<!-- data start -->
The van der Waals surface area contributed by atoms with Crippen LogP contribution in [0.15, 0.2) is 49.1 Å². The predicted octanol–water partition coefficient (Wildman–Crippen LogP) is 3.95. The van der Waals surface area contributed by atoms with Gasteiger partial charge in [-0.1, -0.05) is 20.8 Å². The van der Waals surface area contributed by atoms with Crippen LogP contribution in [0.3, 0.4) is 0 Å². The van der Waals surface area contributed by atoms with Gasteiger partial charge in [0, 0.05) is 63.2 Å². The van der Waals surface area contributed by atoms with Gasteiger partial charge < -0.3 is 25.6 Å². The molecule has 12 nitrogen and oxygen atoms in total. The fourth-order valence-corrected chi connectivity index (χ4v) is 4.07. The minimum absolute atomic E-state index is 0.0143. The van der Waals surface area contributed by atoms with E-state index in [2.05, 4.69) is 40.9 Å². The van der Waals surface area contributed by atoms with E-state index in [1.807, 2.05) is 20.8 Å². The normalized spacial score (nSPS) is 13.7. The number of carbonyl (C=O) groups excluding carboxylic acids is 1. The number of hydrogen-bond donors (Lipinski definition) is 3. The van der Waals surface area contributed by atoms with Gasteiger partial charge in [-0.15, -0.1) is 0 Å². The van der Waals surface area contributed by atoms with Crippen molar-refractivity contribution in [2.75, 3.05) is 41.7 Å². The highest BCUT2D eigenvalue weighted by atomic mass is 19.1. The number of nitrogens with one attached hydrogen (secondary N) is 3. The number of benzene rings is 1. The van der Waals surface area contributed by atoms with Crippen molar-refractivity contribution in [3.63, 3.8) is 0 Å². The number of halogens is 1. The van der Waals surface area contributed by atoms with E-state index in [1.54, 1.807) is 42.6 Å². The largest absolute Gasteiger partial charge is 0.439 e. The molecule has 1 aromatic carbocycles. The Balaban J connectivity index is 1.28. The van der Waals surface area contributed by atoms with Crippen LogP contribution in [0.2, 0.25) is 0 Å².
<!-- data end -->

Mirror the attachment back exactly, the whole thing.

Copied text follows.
The van der Waals surface area contributed by atoms with Crippen LogP contribution in [0.15, 0.2) is 49.1 Å². The predicted octanol–water partition coefficient (Wildman–Crippen LogP) is 3.95. The van der Waals surface area contributed by atoms with Gasteiger partial charge in [-0.1, -0.05) is 20.8 Å². The van der Waals surface area contributed by atoms with Crippen LogP contribution in [0.3, 0.4) is 0 Å². The van der Waals surface area contributed by atoms with Gasteiger partial charge in [0, 0.05) is 63.2 Å². The van der Waals surface area contributed by atoms with Gasteiger partial charge < -0.3 is 25.6 Å². The molecule has 12 nitrogen and oxygen atoms in total. The fourth-order valence-corrected chi connectivity index (χ4v) is 4.07. The minimum absolute atomic E-state index is 0.0143. The van der Waals surface area contributed by atoms with E-state index in [2.05, 4.69) is 40.9 Å². The van der Waals surface area contributed by atoms with E-state index in [1.807, 2.05) is 20.8 Å². The normalized spacial score (nSPS) is 13.7. The number of carbonyl (C=O) groups excluding carboxylic acids is 1. The number of hydrogen-bond donors (Lipinski definition) is 3. The van der Waals surface area contributed by atoms with Gasteiger partial charge in [-0.15, -0.1) is 0 Å². The van der Waals surface area contributed by atoms with Crippen molar-refractivity contribution in [2.75, 3.05) is 41.7 Å². The highest BCUT2D eigenvalue weighted by atomic mass is 19.1. The number of nitrogens with one attached hydrogen (secondary N) is 3. The number of benzene rings is 1. The van der Waals surface area contributed by atoms with Crippen molar-refractivity contribution in [3.63, 3.8) is 0 Å². The number of halogens is 1. The van der Waals surface area contributed by atoms with E-state index in [1.54, 1.807) is 42.6 Å². The largest absolute Gasteiger partial charge is 0.439 e. The molecule has 1 aromatic carbocycles. The Balaban J connectivity index is 1.28. The van der Waals surface area contributed by atoms with Crippen LogP contribution in [0.2, 0.25) is 0 Å².